Case 3: x = 0 and y or z are not equal to 0. Without loss of generality, we may assume that y z . Thus y 0 . Here, Ω ( x , y , z ) = 2 y and Ω ( T x , T y , T z ) = 2 ( y 1 ) . Since 4 ( y 1 ) 2 4 y 2 2 y , we have
φ Ω ( T x , T y , T z ) φ Ω ( x , y , z ) ψ Ω ( x , y , z ) .
Case 4: x, y, z are all different from 0. Without loss of generality, we assume that y z . Then Ω ( x , y , z ) = x + 2 y and Ω ( T x , T y , T z ) = x 1 + 2 ( y 1 ) . Since ( x 1 ) 2 x 2 x and 4 ( y 1 ) 2 4 y 2 2 y , we have
φ Ω ( T x , T y , T z ) = [ x 1 + 2 ( y 1 ) ] 2 = ( x 1 ) 2 + 4 ( x 1 ) ( y 1 ) + 4 ( y 1 ) 2 x 2 x + 4 x y + 4 y 2 2 y = ( x + 2 y ) 2 ( x + 2 y ) = φ Ω ( x , y , z ) ψ Ω ( x , y , z ) .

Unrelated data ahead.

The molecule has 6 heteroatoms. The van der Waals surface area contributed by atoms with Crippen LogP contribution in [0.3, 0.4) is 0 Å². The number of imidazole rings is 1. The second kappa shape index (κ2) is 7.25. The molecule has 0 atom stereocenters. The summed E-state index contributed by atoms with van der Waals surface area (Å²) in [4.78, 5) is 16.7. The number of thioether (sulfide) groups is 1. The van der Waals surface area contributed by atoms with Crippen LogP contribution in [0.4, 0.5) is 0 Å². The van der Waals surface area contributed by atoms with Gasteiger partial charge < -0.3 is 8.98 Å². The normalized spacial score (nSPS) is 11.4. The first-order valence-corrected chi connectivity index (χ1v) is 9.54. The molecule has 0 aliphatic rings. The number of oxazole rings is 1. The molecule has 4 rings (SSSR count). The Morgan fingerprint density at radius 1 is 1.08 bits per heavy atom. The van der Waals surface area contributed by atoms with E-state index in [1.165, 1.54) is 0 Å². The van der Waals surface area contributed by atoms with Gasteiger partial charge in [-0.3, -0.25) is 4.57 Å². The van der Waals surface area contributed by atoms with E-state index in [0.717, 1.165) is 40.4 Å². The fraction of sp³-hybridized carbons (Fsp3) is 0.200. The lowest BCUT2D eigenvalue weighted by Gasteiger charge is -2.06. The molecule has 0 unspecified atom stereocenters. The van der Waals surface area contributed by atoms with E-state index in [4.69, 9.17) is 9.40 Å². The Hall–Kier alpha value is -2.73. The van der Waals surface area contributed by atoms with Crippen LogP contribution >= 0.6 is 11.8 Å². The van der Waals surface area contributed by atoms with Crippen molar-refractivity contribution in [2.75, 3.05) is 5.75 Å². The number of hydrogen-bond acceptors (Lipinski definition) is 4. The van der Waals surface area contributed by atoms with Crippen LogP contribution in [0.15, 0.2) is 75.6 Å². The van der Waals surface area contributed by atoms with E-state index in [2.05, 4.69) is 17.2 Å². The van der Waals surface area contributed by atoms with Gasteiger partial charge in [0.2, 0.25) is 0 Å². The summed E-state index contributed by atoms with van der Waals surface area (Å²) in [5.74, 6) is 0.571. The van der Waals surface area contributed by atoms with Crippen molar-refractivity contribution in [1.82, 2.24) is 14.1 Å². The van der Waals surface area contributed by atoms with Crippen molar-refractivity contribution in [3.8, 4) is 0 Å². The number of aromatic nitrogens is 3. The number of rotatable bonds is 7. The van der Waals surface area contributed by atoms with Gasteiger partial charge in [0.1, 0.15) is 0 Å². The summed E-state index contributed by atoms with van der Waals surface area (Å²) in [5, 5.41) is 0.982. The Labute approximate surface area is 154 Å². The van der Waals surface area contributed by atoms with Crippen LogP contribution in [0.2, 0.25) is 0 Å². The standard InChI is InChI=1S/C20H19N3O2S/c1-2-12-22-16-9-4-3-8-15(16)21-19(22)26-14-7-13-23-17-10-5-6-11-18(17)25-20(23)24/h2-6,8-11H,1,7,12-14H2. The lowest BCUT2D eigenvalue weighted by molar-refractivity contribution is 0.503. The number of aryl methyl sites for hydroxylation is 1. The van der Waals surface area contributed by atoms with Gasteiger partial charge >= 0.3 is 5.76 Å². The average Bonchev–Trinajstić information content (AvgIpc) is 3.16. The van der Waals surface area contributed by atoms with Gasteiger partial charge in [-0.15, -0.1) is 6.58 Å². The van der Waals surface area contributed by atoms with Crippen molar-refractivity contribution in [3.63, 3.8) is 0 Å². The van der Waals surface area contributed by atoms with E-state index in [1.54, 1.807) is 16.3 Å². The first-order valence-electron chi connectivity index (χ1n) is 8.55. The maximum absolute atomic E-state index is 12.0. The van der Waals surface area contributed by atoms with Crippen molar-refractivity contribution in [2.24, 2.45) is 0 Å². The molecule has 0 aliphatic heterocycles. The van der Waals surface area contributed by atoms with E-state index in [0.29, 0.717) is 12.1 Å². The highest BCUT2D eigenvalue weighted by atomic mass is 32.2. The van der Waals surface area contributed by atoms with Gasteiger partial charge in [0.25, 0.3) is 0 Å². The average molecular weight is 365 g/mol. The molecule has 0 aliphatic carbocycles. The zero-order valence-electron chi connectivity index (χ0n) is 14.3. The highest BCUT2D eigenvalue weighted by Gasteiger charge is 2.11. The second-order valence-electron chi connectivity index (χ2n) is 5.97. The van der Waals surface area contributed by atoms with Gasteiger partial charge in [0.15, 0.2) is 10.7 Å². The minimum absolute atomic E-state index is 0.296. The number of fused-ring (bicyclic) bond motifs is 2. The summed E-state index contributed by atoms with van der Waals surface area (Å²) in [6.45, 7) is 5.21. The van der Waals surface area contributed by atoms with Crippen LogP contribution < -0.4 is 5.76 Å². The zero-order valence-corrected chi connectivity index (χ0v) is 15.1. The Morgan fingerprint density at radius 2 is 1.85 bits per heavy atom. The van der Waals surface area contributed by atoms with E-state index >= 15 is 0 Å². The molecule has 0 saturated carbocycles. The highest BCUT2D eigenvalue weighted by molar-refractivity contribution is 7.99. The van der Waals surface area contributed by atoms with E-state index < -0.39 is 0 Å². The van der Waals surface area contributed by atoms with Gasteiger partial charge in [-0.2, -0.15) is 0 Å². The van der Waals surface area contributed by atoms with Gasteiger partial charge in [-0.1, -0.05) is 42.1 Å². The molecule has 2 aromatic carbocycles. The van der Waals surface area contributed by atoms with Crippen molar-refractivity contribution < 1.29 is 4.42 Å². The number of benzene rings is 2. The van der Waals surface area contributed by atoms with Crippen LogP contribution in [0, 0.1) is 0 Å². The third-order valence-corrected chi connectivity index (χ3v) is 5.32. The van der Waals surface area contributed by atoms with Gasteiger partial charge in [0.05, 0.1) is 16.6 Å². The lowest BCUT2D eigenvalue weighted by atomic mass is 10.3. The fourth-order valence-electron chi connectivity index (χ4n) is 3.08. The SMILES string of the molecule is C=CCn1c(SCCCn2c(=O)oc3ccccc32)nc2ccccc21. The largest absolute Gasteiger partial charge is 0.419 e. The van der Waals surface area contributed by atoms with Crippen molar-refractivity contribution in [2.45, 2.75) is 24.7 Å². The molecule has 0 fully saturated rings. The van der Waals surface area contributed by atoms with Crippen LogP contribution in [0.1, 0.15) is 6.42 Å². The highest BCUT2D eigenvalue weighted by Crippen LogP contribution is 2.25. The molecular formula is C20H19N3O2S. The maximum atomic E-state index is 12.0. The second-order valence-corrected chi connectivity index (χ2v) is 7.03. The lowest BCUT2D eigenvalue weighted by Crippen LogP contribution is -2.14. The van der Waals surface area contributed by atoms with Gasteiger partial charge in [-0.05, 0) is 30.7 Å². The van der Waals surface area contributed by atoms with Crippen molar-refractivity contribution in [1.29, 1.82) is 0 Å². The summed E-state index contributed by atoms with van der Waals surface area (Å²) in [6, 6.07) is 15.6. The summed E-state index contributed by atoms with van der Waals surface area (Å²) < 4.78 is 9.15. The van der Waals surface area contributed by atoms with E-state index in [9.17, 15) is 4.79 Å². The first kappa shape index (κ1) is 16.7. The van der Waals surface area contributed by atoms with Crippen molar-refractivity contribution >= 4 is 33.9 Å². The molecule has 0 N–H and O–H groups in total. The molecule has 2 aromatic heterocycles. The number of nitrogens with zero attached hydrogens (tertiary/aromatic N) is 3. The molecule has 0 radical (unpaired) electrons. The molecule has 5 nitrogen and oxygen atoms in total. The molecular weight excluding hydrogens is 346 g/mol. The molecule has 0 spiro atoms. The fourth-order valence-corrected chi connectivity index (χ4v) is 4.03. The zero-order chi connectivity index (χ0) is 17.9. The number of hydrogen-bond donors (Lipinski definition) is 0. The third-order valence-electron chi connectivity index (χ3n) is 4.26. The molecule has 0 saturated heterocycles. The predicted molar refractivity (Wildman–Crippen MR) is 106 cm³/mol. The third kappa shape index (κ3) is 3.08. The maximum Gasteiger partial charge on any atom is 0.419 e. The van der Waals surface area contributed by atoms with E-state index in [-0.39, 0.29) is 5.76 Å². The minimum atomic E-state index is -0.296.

Note that Example 3.1 satisfies all the hypotheses of Theorem 3.1. Thus T has a unique fixed point. Here, 0 is the unique fixed point of T. □

Declarations

Acknowledgements

The authors would like to thank the editor and the referees for their useful comments and remarks.

Authors’ Affiliations

(1)
Department of Mathematics, Hashemite University
(2)
Faculty of Applied Sciences, University Politehnica of Bucharest

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© Shatanawi and Pitea; licensee Springer. 2013